5. LawrenceA

    I Just Watched...

    The Marriage-Go-Round (1961) - 6/10 Comedy starring James Mason and Susan Hayward as married university professors who lecture on marriage customs around the world, and who consider themselves forward-thinking and open-minded. However, their matrimonial bliss is challenged when the daughter (Julie Newmar) of family friends from Sweden arrives on their doorstep. She says that it's just a friendly visit, but soon confides in Mason that she's there in hopes that Mason will impregnate her. Also featuring Robert Paige, June Clayworth, and Joe Kirkwood Jr. This had been a stage hit, with Newmar reprising her Tony-winning role. She looks incredible, and her acting is good, accent and all. Hayward and Mason have some good banter with each other, too. Source: internet
  6. LawrenceA


    The Breakfast Club (fashion, music and socialization) Ferris Bueller's Day Off (fashion and music) Fast Times at Ridgemont High (mall culture) Flashdance (fashion and music) The Legend of Billie Jean (fashion and music) The Lost Boys (fashion and music) Joysticks (arcade videogames)
  7. Sounds like it might be Chosen Survivors (1974).
  8. As Mr. Rennie mentioned above, TCM isn't a premium channel that is paid for by itself, such as HBO, Cinemax, Showtime, and Starz. Rather it's part of the Preferred Tier of channels, the bundle of which costs additionally. With Comcast, in my area, there's the cheapest package, which includes the major networks, and a few of the other basic cable channels, like the Weather Channel. Then there's the full basic cable package, which includes about 60 channels, including many of the usual suspects: the 24/7 news channels, History, Animal Planet, MTV, Comedy Central, AMC, etc. Then there's another tier of channels, which has an additional 40 or so channels, and this one is where TCM has always been found in my area. I watch very few of the others in this tier, as many are sports or religious or children's channels, so for me, it is almost as if I'm paying a premium price for TCM.
  9. LawrenceA

    I Just Watched...

    Cucumber Castle (1970) - 4/10 British TV movie/special starring, produced, and written by Barry Gibb and Maurice Gibb of the Bee Gees. The nonsensical plot, set in days of old, concerns a king (Frankie Howerd) who is dying, so he divides his lands between his two sons: Prince Marmaduke (Maurice) will inherit the Jelly kingdom, while Prince Frederick (Barry) will become ruler of the Cucumber Kingdom. The two princes set out across the land, meeting some people, singing some songs, and getting into trouble. Featuring Vincent Price, Eleanor Bron, Spike Milligan, Julian Orchard, and performances by Lulu and Blind Faith. This is extremely silly, with little coherence, and it's aggressively unfunny. The songs are rather weak, as well, although Lulu sounds good, even if a cover of Simon & Garfunkel's "Mrs. Robinson" seems an odd choice given the setting. The Blind Faith performance is from a concert appearance, and it's awkwardly shoehorned in. This was done during the time Robin Gibb had left the group, in case you were curious why he was absent. This movie seems like it was made with a lot of LSD, and I got such a contact high that my chromosomes are now damaged. Thanks, Bee Gees! Source: YouTube Ringo (1978) - 6/10 TV special (sponsored by Datsun Automobiles) that features Ringo Starr in dual roles: He plays himself, getting ready for a new album release and a concert special, and he plays Ognir Rrats, an American loser who happens to look just like Ringo. The bored and frustrated Ringo suggests that the two trade identities for a day, with the expected complications. Also featuring Art Carney as Ognir's abusive father, Carrie Fisher as Ognir's girlfriend, John Ritter as a sleazy record producer, Angie Dickinson as a cop, and Vincent Price as a hypnotist. George Harrison shows up as himself, while Dr. John is part of Ringo's band. This is more silliness, but the production values are decent, and the songs are okay. Ringo is likable, Fisher is cute (the two get to duet on "You're Sixteen"), and it's brief, running only 45 minutes. There's a bizarre dance number with a couple dozen dancers in gold tights jumping around to an instrumental version of "Yellow Submarine", only for them to change clothes into various costumes, but all sporting Ringo Starr masks, beard and all, to chant the song's refrain, "We all live in a yellow submarine..." It seems like it was made with a lot of cocaine, and I got such a contact high that I developed a deviated septum. Thanks, Ringo Starr! Source: YouTube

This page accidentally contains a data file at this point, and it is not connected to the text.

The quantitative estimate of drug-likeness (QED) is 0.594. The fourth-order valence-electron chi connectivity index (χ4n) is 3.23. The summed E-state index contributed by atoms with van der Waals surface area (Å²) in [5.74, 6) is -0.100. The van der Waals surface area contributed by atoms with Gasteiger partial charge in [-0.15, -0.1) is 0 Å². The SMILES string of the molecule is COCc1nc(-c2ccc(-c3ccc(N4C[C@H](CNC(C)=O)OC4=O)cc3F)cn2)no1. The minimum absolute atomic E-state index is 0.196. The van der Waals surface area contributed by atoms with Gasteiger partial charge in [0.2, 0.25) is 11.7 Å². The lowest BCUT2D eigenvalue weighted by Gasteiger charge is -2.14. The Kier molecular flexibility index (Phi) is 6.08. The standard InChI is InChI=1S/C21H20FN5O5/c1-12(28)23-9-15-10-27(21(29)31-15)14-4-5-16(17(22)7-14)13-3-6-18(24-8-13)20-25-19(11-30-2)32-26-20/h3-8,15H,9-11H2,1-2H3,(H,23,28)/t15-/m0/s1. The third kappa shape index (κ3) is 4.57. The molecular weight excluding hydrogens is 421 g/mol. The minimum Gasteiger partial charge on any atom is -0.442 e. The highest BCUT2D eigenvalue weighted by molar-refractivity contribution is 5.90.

10. LawrenceA

    I Just Watched...

    Lover Come Back (1961) - 7/10 Comedy with Rock Hudson and Doris Day as rival advertising agency execs. They've never met, but she's heard of his womanizing reputation. When they meet, she mistakes him for someone else, and he decides to go along with the ruse, with the expected complications and humor. Also featuring Tony Randell as Rock's neurotic boss, Edie Adams, Jack Kruschen, Jack Albertson, Ann B. Davis, Donna Douglas, Howard St. John, Joe Flynn, Richard Deacon, and Jack Oakie in his final film role. I thought this was fun, lightweight romp, with some 60's sex-comedy raciness and good performances from the leads as well as Randell. There's also a lot of nice early 60's fashions and decor, and I especially liked Rock's bachelor pad. Source: Universal DVD